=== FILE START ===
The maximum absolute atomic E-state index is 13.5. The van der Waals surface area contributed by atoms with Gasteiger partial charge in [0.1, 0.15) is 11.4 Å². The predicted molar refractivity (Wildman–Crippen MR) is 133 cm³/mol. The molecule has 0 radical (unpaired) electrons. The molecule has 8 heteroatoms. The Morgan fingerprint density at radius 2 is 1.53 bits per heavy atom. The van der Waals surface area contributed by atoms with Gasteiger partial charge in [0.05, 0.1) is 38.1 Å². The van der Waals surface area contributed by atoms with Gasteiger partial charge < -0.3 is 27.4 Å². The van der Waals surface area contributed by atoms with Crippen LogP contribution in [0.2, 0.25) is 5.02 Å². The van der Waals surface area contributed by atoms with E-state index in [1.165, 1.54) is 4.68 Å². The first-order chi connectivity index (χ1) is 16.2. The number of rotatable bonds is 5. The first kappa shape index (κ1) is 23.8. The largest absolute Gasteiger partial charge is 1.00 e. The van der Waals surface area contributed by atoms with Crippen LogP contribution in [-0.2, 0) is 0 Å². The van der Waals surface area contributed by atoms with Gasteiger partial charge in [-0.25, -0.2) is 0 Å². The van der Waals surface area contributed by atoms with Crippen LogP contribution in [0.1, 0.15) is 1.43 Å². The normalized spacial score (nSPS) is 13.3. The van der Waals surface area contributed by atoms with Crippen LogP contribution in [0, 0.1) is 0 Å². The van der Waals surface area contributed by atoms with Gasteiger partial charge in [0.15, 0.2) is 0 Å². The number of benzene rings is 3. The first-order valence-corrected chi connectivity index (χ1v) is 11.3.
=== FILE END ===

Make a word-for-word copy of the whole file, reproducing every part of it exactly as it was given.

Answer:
The maximum absolute atomic E-state index is 13.5. The van der Waals surface area contributed by atoms with Gasteiger partial charge in [0.1, 0.15) is 11.4 Å². The predicted molar refractivity (Wildman–Crippen MR) is 133 cm³/mol. The molecule has 0 radical (unpaired) electrons. The molecule has 8 heteroatoms. The Morgan fingerprint density at radius 2 is 1.53 bits per heavy atom. The van der Waals surface area contributed by atoms with Gasteiger partial charge in [0.05, 0.1) is 38.1 Å². The van der Waals surface area contributed by atoms with Gasteiger partial charge < -0.3 is 27.4 Å². The van der Waals surface area contributed by atoms with Crippen LogP contribution in [0.2, 0.25) is 5.02 Å². The van der Waals surface area contributed by atoms with E-state index in [1.165, 1.54) is 4.68 Å². The first-order chi connectivity index (χ1) is 16.2. The number of rotatable bonds is 5. The first kappa shape index (κ1) is 23.8. The largest absolute Gasteiger partial charge is 1.00 e. The van der Waals surface area contributed by atoms with Crippen LogP contribution in [-0.2, 0) is 0 Å². The van der Waals surface area contributed by atoms with Gasteiger partial charge in [-0.25, -0.2) is 0 Å². The van der Waals surface area contributed by atoms with Crippen LogP contribution in [0.1, 0.15) is 1.43 Å². The normalized spacial score (nSPS) is 13.3. The van der Waals surface area contributed by atoms with Crippen LogP contribution in [0, 0.1) is 0 Å². The van der Waals surface area contributed by atoms with Gasteiger partial charge in [0.15, 0.2) is 0 Å². The number of benzene rings is 3. The first-order valence-corrected chi connectivity index (χ1v) is 11.3.